Aston Martin Racing won GTE Am at Le Mans to take its third class win in the 24 Hours since the team was formed in 2004.
Kristian Poulsen took the chequered flag in the all-Danish Young Driver line-up that included David Heinemeier Hansson and Nicki Thim, finishing two laps ahead nearest rivals, the #88 Proton Competition Porsche 911 RSR. Third was the #61 AF Corse Ferrari 458 Italia.
Victory marked an emotional return to Le Mans for AMR 12 months after the three drivers' compatriot and colleague, Allan Simonsen, was killed. Boss David Richards had said earlier in the week Simonsen was 'with' the team.
"We have achieved what we were aiming for last year but didn't succeed,” said Young Driver team owner, Jan Struve. “We have now fulfilled it and we know that Allan has been cheering for us and smiling down on us and, of course, he has been in our thoughts
"This win is extremely important to us and I'm proud of all of the team and drivers. They are all Le Mans winners.”
As well as the Pro Am class for professional and amateur drivers, AMR had fielded two cars in the GTE Pro class for full factory teams. After one-third distance and following some epic battles with the Corvettes and Ferraris, the 97 Vantage GTE of Darren Turner, Stefan Mucke and Bruno Senna led GTE Pro while the top two spots were both held by AMR, the #98 car of Paul dalla Lana ahead of the eventual winning #95, driven by Thim.
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As the clock nearly reached 2300 CET, Turner was less than half a second behind the leading Chevrolet Corvette C7.R of fellow Briton Richard Westbrook on lap 71 before passing him on the Mulsanne Straight. He was still leading GTE Pro as the eight-hour mark came whilst Giancarlo Fisichella had moved up to second in the #51 AF Corse Ferrari 458 Italia.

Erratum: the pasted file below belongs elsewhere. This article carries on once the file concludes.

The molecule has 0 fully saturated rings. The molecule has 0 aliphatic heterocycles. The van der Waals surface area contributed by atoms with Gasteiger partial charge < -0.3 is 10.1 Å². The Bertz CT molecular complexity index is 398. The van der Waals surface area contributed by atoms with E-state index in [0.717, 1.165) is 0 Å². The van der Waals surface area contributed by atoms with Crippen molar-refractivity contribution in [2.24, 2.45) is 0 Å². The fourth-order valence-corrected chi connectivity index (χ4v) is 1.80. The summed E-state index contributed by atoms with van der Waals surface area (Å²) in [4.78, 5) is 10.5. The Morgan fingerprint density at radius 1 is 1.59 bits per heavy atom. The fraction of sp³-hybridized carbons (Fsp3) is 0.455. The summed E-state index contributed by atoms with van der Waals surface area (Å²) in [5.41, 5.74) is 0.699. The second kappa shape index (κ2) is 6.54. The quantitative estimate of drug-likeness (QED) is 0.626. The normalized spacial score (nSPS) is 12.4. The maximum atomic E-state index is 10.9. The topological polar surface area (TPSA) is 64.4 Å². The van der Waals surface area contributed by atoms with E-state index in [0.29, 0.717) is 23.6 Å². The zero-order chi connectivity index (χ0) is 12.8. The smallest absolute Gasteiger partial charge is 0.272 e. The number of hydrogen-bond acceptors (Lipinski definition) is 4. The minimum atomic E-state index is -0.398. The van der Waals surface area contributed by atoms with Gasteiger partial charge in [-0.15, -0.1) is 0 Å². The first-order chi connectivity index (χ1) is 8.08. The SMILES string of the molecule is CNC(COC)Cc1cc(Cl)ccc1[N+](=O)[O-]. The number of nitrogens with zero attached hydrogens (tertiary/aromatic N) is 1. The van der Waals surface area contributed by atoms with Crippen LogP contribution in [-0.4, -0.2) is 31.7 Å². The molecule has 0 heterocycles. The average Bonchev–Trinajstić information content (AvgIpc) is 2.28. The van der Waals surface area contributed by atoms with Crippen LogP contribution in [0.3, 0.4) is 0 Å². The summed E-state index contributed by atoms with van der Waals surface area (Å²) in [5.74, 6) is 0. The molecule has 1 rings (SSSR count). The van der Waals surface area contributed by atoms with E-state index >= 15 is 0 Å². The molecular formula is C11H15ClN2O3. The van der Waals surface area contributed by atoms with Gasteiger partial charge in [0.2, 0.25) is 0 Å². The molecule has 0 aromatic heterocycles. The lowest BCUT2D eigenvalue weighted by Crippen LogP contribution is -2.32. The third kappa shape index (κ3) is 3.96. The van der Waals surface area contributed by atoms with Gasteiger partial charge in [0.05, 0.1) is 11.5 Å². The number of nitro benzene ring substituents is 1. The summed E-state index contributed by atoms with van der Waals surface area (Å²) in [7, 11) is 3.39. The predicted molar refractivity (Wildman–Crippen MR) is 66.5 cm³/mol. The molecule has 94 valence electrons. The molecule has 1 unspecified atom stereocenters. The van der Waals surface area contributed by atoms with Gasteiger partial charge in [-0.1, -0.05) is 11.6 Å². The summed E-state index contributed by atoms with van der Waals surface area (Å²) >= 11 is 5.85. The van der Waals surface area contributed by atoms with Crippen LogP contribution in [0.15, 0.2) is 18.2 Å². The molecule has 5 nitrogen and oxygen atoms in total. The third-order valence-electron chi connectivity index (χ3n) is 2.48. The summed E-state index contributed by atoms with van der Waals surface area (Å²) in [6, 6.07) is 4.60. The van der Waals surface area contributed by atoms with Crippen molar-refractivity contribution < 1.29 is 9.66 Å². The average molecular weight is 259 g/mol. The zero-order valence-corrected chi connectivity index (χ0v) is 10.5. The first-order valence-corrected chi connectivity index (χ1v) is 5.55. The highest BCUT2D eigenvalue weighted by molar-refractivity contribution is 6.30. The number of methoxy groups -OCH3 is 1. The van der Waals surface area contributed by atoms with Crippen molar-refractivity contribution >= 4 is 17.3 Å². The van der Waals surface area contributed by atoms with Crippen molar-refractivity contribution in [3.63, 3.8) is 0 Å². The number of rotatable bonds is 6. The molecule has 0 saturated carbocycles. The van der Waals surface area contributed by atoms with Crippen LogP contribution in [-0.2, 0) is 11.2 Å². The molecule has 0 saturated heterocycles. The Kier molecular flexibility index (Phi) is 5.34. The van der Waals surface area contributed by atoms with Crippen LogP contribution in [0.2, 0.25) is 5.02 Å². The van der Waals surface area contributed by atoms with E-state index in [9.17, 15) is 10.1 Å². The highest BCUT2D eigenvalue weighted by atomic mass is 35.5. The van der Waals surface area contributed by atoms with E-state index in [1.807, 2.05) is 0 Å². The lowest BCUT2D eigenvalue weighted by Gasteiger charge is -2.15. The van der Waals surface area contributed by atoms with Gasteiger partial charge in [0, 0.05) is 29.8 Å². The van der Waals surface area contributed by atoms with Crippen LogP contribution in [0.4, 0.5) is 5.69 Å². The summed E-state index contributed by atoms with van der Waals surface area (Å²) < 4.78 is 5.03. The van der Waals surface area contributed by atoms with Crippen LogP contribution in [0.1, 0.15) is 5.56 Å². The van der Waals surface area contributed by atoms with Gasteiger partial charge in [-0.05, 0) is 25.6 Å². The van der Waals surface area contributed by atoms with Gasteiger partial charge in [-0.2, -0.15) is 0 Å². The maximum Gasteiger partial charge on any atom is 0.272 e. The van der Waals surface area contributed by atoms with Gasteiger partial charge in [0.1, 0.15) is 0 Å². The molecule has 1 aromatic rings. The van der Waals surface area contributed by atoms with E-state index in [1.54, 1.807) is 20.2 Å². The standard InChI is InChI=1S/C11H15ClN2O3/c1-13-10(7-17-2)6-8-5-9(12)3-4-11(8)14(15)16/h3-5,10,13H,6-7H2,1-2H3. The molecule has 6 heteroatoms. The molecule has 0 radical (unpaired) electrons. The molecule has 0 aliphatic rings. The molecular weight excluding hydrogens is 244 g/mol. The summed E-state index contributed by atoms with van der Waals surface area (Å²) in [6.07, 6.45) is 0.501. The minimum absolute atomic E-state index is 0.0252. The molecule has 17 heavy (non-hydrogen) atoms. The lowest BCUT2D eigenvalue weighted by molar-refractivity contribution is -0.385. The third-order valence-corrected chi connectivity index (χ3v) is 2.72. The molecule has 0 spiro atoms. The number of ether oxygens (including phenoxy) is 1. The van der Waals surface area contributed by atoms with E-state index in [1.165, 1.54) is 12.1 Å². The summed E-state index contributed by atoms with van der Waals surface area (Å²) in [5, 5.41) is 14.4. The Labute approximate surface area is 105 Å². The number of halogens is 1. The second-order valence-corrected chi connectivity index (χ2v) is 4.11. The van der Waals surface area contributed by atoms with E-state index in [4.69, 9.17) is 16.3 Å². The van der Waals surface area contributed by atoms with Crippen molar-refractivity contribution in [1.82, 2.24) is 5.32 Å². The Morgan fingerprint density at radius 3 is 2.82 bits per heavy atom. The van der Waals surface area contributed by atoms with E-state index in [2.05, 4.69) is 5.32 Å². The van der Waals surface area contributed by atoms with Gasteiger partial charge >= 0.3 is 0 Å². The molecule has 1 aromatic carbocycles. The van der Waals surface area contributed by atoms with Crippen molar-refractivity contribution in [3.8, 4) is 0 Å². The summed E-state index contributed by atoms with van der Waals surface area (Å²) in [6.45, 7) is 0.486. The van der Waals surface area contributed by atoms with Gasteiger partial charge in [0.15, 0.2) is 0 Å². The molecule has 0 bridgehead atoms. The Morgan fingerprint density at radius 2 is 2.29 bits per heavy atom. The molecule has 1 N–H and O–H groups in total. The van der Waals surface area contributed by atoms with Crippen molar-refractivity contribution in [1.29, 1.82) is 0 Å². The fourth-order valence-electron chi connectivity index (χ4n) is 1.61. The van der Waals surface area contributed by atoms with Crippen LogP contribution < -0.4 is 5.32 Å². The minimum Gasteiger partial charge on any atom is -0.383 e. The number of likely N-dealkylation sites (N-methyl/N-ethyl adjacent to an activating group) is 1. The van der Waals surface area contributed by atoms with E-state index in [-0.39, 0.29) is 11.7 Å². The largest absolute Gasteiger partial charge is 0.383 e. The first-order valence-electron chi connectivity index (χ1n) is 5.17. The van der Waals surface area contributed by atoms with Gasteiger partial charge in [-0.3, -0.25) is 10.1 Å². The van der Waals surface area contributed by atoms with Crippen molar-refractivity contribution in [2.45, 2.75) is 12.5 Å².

Turner had taken over from former F1 driver Bruno Senna whose three-hour stint had put the Vantage into second.
At half-distance and after 161 trouble-free laps, the #97 Vantage was nearly 90 seconds ahead of #74 Corvette #51 Ferrari but for much of the preceding hours or so, there had been nothing between all three.
“It was a good stint,” commented Mücke after his double stint in total darkness. “There was some oil on the track, which made driving difficult, but I just took some care. Bruno is in the car now and has done a fantastic job to keep the Corvette and Ferrari at bay.”
The GTE Pro class remained tight between AMR and Ferrari after the #74 Corvette spent time in the pits with an oil leak. The #51 AF Corse Ferrari 458 Italia driven by Toni Vilander had retaken the class lead from the #97 Vantage after Stefan Mucke had pitted for a regular stop.
Stefan Mucke set about reclaiming top spot and passed the Ferrari, now with Giancarlo Fisichella at the wheel, on the Mulsanne Straight, while third place was taken by the #92 911 RSR of Porsche Team Manthey.
However, the #97 car dropped to fourth following a series of events. Taking advantage of a ‘slow zone’ yellow flag, it pitted early, rejoining a minute behind the #51 Ferrari but then lost another minute behind a safety car.
Mucke and then Senna both scrapped to keep the Aston in the lead but eventually a power steering problem brought their challenge to an end and they dropped to fourth before eventually finishing sixth in class.
The lead in the GTE Am class was much healthier though with the #95 Vantage holding a three-lap advantage over the #88 Porsche although they would finish just one lap to the good.
"The key to this race is reliability," said Heinemeier Hansson. "We've not pushed very hard but had a decent pace and made sure nothing bad happened. We had a two-lap lead because we've not been in the pits and that's how you win Le Mans. To win is magical."